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Nissan Moves To Become A Ride Hailing Company With Public Trial Of Its Easy Ride Service

Nissan Moves To Become A Ride Hailing Company With Public Trial Of Its Easy Ride Service
Japanese auto maker Nissan is planning to enter the market of operator of autonomous transportation services which is dominated by the likes of Uber and other technology firms because they anticipate that vehicle ownership may get reduced in the future due to fleets of self-driving cars.
Starting next month, Nissan would begin pubic field trials for its Easy Ride service in Yokohama jointly with DeNA Co. – a Japanese mobile gaming platform and operator. This will make the company the first global auto company that would be testing out ride-hailing software that have been developed in-house and making use of its own fleet of electric powered cars.
The company plans to transform Easy Ride into a custodian service while driving and make recommendations for users for example, while they ride the car, and plans to introduce the service in Japan in early 2020s.
It was earlier in the month that Nissan agreed to look into potential co-working opportunities with Chinese transportation services firm Didi Chuxing along with its partners Renault SA and Mitsubishi Motors Corp.
This is part of the strategy of the company to become a firm that makes not only cars but also offers services of ride- and car-sharing for users.
“We realize that it’s going to take time to become a service operator, but we want to enter into this segment by partnering with companies which are experts in the field,” Nissan’s chief executive, Hiroto Saikawa, told the media earlier this month.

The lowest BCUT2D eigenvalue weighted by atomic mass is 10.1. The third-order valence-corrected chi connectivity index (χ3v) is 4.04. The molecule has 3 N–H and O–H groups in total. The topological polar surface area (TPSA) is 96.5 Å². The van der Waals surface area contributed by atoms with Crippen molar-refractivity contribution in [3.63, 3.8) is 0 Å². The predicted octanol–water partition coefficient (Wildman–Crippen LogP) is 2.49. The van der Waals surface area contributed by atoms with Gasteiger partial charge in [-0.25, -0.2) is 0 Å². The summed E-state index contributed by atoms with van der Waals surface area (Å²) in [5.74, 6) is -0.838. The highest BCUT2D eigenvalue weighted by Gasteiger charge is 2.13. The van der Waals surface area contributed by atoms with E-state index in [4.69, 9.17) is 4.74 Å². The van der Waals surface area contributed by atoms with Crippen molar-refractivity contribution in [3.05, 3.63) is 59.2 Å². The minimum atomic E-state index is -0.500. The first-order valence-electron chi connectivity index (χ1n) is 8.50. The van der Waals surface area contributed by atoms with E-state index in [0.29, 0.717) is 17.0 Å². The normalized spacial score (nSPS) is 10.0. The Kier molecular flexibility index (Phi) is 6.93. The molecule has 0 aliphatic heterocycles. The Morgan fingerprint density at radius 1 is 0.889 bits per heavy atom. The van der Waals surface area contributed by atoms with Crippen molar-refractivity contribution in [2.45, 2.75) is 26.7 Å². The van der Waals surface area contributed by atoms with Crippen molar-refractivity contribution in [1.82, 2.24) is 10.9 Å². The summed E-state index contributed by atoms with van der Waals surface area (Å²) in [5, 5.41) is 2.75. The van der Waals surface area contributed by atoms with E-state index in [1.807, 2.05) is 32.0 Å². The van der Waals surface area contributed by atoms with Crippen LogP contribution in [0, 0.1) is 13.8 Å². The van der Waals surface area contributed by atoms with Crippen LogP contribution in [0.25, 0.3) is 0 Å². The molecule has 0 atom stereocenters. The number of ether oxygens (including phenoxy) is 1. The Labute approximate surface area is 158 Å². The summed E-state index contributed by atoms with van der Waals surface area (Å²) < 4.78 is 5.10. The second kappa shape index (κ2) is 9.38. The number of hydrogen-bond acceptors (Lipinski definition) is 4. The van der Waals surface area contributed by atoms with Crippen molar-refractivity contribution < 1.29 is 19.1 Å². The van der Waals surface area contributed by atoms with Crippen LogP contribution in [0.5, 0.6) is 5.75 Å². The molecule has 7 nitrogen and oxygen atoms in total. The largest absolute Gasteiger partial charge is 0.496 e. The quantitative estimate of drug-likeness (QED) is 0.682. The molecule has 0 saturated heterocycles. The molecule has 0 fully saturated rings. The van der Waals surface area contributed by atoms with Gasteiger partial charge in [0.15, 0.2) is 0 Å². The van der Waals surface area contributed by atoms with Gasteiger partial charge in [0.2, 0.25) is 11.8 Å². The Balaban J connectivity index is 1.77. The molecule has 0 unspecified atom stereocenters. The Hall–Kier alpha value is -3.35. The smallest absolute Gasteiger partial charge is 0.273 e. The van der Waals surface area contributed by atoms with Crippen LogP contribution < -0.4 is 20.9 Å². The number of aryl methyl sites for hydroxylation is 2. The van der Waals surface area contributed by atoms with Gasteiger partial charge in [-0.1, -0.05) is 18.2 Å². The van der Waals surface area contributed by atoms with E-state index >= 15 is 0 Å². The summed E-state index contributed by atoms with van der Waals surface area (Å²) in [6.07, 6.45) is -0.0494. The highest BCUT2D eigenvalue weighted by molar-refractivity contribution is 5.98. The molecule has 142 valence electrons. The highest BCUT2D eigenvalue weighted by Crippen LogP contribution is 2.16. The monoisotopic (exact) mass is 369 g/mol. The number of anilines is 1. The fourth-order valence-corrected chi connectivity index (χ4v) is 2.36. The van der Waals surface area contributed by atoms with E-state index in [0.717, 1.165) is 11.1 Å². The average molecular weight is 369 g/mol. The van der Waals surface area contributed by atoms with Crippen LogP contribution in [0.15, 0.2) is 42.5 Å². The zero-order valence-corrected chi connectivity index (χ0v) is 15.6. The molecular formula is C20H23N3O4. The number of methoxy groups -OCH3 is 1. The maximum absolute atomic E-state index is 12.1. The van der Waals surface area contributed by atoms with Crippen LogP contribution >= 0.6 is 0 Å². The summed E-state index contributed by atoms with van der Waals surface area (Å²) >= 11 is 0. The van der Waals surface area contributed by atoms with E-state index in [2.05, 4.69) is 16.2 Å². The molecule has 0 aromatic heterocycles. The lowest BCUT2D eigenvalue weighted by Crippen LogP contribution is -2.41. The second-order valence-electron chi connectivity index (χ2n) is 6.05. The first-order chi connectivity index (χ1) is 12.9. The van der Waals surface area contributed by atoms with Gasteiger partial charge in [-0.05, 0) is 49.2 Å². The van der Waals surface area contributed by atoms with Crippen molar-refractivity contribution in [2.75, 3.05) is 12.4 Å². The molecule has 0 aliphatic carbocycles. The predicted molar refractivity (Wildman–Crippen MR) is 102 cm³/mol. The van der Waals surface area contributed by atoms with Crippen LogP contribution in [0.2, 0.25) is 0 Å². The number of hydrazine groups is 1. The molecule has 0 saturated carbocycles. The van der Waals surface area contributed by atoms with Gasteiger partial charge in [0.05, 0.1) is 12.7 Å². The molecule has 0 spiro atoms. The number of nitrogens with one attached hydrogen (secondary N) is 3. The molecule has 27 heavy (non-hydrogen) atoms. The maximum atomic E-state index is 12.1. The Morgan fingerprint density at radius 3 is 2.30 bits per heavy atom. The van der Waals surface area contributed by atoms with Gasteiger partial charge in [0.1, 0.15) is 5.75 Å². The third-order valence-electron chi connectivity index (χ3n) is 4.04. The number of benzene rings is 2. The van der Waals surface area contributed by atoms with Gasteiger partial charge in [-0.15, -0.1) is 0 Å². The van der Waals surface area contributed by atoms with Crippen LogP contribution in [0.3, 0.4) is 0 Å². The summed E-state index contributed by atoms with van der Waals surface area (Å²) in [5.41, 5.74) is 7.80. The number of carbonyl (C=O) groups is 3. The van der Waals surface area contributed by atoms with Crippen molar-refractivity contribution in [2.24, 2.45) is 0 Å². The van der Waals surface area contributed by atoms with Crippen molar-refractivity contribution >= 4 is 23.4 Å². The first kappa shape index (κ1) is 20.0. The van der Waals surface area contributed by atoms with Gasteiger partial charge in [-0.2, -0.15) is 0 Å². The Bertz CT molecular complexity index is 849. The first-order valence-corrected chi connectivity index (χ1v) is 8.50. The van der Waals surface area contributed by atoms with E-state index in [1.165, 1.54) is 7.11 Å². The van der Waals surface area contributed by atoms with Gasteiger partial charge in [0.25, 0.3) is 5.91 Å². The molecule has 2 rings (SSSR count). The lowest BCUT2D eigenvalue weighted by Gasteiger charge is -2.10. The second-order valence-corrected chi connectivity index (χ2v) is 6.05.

Didi is set to begin a new electric car-sharing service in China soon and Nissan and its partners are looking in to the possibility of supplying electric cars to the ride hailing company for this purpose according to sources quoted in the media.
According to market experts, Nissan should not try and beat competitors like Uber on price but focus on the creation of an upscale autonomous taxi service.
“By doing something with a more premium feel, it could allow Nissan to charge more for its service and potentially relieve some of that profitability pressure they could face if they were to try to race to the bottom in terms of pricing,” said Jeremy Carlson, automotive analyst at IHS Markit.
Itt is estimated that ride sharing business and self-driving cars would lead to a  reduction in ownership of vehicles and therefore automakers are trying to find out all paths that can lead to greater profits.
According to estimates by IHS Markit, from the 51,000 units of annual sale of autonomous vehicles in 2021, the sale would touch over 33 million units in 2040. At the same time, predictions by Goldman Sachs sees an eight times growth by 2030 in the ride-hailing market which will also be five times the total market of taxis currently.

Christopher J. Mitchell

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